San Francisco Police Overhaul Tactical Response With an Eye to 'Diffuse and De-escalate' - NBC Bay Area
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San Francisco Police Overhaul Tactical Response With an Eye to 'Diffuse and De-escalate'

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    San Francisco police recruits and veterans are being retrained on a simulator – a big video screen on the second floor of the academy – where different life and death scenarios play out, and the old way of responding is now the wrong way. Mark Matthews reports. (Published Tuesday, June 28, 2016)

    The San Francisco Police Department has a message about its use of force.

    The department is under fire for the number of suspects who’ve recently been shot by officers. Former police Chief Greg Suhr resigned after the most recent one.

    On Tuesday, reporters were invited to the police academy to see how training has changed.

    Recruits and veterans are being retrained on a simulator – a big video screen on the second floor of the academy – where different life and death scenarios play out, and the old way of responding is now the wrong way.

    One scene occurred at San Francisco General Hospital, where a distraught patient pulled out a knife, prompting Sgt. Steven Pomatto to draw his gun.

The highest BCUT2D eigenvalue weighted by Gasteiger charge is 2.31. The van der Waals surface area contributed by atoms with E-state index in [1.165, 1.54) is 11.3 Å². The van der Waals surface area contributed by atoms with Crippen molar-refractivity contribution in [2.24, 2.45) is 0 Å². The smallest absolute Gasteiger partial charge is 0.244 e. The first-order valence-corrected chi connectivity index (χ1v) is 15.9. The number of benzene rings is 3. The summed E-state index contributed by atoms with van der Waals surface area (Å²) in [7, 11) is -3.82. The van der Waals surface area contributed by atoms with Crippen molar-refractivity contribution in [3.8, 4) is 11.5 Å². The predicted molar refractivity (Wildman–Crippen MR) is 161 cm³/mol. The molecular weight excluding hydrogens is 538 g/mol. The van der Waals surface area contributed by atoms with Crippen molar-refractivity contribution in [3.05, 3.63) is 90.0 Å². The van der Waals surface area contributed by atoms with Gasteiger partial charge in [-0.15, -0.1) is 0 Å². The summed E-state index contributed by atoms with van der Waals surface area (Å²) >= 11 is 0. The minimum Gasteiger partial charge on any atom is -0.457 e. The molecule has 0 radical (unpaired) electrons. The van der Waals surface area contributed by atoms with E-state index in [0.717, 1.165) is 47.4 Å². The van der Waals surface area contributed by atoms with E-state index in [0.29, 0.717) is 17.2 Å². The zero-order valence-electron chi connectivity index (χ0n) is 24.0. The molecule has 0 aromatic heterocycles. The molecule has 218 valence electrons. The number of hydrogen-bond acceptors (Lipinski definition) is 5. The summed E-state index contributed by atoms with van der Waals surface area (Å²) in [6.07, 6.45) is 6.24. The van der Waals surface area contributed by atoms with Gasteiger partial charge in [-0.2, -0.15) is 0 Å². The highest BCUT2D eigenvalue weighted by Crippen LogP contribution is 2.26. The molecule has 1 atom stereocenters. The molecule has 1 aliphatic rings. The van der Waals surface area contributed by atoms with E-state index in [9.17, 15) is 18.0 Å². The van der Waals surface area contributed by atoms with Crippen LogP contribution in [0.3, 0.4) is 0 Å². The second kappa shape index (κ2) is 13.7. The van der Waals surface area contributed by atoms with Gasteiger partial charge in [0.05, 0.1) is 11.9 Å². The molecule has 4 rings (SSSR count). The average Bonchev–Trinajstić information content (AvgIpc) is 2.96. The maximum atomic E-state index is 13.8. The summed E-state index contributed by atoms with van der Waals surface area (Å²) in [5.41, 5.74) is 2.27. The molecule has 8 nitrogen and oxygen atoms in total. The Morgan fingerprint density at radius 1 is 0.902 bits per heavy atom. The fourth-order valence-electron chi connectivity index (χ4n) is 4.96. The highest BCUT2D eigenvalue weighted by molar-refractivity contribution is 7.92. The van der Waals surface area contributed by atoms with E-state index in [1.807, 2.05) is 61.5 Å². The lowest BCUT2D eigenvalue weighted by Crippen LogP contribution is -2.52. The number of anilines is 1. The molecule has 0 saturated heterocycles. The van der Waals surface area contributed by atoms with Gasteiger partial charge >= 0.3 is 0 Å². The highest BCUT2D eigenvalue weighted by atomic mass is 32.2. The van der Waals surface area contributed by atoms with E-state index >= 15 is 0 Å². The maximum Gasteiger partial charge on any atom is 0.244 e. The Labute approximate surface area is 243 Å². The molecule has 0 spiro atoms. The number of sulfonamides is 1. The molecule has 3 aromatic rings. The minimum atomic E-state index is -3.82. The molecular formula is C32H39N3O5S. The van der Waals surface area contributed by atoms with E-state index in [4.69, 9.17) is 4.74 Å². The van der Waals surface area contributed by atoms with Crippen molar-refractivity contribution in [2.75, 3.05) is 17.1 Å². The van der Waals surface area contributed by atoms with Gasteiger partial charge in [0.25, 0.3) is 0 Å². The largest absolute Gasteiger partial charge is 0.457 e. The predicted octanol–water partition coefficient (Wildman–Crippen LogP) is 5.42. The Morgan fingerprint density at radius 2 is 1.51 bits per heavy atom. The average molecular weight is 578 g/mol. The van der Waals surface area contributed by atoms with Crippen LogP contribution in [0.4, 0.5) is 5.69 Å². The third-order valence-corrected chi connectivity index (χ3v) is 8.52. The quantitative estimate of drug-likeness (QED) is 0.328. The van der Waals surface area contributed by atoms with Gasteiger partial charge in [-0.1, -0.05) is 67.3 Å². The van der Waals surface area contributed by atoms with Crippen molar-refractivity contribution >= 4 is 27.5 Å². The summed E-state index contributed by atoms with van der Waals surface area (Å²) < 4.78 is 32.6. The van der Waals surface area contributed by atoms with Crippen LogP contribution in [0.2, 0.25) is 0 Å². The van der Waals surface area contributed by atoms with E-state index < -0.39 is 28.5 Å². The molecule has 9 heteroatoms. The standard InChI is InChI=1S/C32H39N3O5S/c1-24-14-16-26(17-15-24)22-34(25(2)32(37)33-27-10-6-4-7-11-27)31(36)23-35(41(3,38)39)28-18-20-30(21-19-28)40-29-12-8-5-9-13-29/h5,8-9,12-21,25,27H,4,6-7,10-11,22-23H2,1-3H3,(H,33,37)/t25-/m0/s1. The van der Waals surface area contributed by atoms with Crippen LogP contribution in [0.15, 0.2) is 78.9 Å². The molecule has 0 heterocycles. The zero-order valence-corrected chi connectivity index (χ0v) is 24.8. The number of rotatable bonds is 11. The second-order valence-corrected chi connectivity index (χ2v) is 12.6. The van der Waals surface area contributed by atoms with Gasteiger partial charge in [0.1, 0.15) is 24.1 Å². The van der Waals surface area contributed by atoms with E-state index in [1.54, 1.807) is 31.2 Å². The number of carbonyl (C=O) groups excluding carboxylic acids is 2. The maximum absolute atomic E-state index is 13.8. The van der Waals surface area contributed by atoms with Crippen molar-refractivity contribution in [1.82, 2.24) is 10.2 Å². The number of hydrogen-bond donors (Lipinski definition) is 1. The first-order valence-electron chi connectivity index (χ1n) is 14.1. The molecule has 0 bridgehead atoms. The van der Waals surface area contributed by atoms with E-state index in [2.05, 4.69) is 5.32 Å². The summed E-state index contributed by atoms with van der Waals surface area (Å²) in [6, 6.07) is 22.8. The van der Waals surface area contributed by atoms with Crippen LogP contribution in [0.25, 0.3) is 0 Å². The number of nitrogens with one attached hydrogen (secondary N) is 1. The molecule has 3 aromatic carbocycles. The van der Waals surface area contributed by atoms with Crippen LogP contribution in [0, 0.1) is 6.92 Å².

The purpose of the simulation used to be shoot or don’t shoot, but that’s changed, explained Pomatto, who used a less lethal bean bag gun.

    “We’re kind of reengineering the training to … fall back a little bit, take positions of cover and negotiate that situation – try and diffuse and de-escalate,” he said.

    The situation unfolding at the academy was mirrored at the gun range.

    In the past, officers would go to the range just to shoot. Now they come to change the way they react and to train with Sgt. Angelo Spagnoli.

    “I believe that this is a good change,” he said. “I believe that what we’re doing today is much better than what we were doing a year ago.”

    According to Spagnoli, it’s not the new recruits that are the challenge – it’s the veterans.

    “It’s really difficult to erase 25 to 30 years of training, but the only way to do it is implement new training and keep that training up and hit it at different angles,” he said.

    San Francisco police also said that the old imperative of keeping themselves, their fellow officers and the public safe, has been replaced with the goal of keeping everyone, including the suspect, safe whenever possible.

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